Eleven children of Vietnamese-American parentage arrived in the United States today, the largest such group to leave Vietnam in seven years and the first of an expected influx of Amerasian children.

Included in the group of seven girls and four boys was 12-year-old Kenneth Linh Brooks, a girl whose mother is nervously awaiting the child's scheduled arrival in Washington, D.C., Monday afternoon.

Gary Tanous, 42, of Camas, Wash., who went to Vietnam last week and left there Thursday with the group, said, "I'm exhausted at this point, but I'm very happy," as he stood beside his 15-year-old daughter Jean Marie after their arrival from Tokyo.

Bright-eyed Huynh Tranh Tung, 11, on his way to Willcox, Ariz., shyly declined to speak in front of the bright television lights. But an escort said, "He wasn't shy at all on the plane. He was running up and down."

Smiling and seemingly alert despite the 9 1/2-hour overnight flight from Tokyo, the children who arrived here aboard Pan American World Airways Flight 002 passed through customs and dispersed to connecting flights or to the homes of friends in the area.

"I'm happy, and I'm sad," said Nguyen Quoc Viet, 11, speaking through an interpreter. "I'm happy that I'm going to see my father in Sacramento, but I'm sad to have left my friends and relatives behind."

Officials estimate that at least 3,800 Amerasian children in Vietnam have proof of their American parentage that will allow them to follow this group to the United States and escape what for many has been a life of particular hardship because of the political and ethnic taint of their connection to the United States.

The arrival of the children, ages 7 to 15, and several of their relatives came two days after the Congress passed a bill granting U.S. citizenship to them and thousands of other Amerasian children who can prove American parentage.

Vietnamese call them bui doi (dust children) because many must make their living in the streets, sometimes resorting to crime and prostitution in a setting where they are sometimes denied housing, ration cards and schooling.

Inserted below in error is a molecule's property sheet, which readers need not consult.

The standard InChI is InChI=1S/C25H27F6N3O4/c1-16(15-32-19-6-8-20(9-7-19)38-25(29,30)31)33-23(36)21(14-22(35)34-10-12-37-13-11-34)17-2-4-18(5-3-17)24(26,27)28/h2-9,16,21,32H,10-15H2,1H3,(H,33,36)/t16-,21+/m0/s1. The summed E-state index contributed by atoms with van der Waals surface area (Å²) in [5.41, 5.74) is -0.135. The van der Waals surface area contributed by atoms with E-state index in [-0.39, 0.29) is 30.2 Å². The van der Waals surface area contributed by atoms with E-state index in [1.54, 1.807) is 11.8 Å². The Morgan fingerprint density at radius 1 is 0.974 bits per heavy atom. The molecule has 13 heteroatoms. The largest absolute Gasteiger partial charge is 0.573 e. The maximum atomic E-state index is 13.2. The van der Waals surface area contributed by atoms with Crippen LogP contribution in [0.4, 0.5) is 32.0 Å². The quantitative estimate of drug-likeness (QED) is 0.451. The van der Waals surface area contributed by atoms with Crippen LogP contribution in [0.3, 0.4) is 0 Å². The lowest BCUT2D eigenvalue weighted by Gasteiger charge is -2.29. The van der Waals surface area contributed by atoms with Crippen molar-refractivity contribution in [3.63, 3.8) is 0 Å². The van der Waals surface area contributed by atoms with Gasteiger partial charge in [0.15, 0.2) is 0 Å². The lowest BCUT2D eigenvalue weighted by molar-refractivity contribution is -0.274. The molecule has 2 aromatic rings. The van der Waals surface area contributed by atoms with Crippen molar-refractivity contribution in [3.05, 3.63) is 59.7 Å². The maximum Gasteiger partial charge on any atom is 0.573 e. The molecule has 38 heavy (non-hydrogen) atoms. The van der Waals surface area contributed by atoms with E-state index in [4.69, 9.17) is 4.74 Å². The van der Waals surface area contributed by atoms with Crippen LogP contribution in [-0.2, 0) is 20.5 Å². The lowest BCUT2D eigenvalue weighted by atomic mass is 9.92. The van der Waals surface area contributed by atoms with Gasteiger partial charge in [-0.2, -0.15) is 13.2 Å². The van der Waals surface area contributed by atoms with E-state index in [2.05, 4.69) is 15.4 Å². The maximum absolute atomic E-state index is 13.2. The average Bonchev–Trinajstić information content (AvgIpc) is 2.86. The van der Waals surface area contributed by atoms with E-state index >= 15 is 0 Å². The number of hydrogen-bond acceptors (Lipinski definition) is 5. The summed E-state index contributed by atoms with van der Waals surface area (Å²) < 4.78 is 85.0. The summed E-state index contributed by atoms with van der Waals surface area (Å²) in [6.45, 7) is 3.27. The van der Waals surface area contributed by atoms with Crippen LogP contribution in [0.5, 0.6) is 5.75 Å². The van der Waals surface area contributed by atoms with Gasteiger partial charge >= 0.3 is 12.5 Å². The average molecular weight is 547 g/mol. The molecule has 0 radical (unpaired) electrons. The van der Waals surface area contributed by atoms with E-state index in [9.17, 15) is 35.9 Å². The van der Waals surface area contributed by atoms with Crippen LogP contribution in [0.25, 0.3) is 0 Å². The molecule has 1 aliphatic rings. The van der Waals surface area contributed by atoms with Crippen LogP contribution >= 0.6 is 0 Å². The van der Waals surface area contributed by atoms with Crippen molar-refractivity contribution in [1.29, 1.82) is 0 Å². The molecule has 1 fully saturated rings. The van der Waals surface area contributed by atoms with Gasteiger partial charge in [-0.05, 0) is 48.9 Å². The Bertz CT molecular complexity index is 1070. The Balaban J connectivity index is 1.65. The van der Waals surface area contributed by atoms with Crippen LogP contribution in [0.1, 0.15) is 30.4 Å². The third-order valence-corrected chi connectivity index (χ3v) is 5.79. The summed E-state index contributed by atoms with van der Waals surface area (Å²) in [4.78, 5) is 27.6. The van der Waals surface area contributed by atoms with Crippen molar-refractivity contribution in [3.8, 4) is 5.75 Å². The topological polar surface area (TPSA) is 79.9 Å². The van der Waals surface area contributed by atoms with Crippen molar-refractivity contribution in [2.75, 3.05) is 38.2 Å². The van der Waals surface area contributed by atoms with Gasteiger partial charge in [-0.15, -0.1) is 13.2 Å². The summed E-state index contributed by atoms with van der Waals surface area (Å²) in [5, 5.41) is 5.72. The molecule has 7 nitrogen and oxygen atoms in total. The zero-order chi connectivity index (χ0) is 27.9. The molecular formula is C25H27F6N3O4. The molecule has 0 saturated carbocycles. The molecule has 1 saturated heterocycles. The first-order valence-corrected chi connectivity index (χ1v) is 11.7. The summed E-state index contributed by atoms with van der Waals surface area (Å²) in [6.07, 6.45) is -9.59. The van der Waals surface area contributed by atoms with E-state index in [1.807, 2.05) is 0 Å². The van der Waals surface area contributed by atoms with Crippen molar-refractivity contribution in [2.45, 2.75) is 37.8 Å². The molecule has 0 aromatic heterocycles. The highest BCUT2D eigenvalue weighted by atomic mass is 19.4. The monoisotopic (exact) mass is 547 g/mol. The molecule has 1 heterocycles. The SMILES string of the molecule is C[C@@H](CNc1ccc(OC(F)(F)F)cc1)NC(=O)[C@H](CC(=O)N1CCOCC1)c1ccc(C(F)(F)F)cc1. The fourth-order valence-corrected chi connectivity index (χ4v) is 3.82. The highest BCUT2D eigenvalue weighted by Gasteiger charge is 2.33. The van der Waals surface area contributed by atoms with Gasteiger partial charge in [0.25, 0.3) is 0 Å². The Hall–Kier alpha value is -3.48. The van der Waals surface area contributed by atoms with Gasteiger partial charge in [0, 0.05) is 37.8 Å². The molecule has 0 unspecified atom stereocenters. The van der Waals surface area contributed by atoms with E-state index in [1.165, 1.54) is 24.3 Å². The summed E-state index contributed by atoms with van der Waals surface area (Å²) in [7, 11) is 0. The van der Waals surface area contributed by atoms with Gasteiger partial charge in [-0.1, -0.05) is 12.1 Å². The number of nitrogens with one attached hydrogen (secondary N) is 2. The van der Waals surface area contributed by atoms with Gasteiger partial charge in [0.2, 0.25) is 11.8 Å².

The number of children in Vietnam, Thailand, Japan, South Korea and other Asian countries fathered by Americans has been estimated at 80,000 to as many as 250,000.

Richard Walden, an official of the relief agency Operation California, said 3,800 children in Vietnam had proven U.S. parentage and would begin taking the Thursday flights from Ho Chi Minh City to Bangkok as the first leg of their trip to the United States.

The lives of children arriving here have been full of family complications but none more complicated involved than those facing the three children of San Diego security guard Luis Villegas.

His three children, Marco, 13; Linh Da, 11, and Dora, 10, their mother Nguyen Thi Chinh, 47, and her two daughters, 24 and 22, from a previous marriage, all arrived on the Pan Am flight, the largest single family group.

Villegas, who awaited them tonight in San Diego where they headed after a connecting flight, had registered each child at its birth during his eight years working as a construction mechanic in Vietnam but the sudden collapse of the U.S.-backed South Vietnamese government prevented their exit.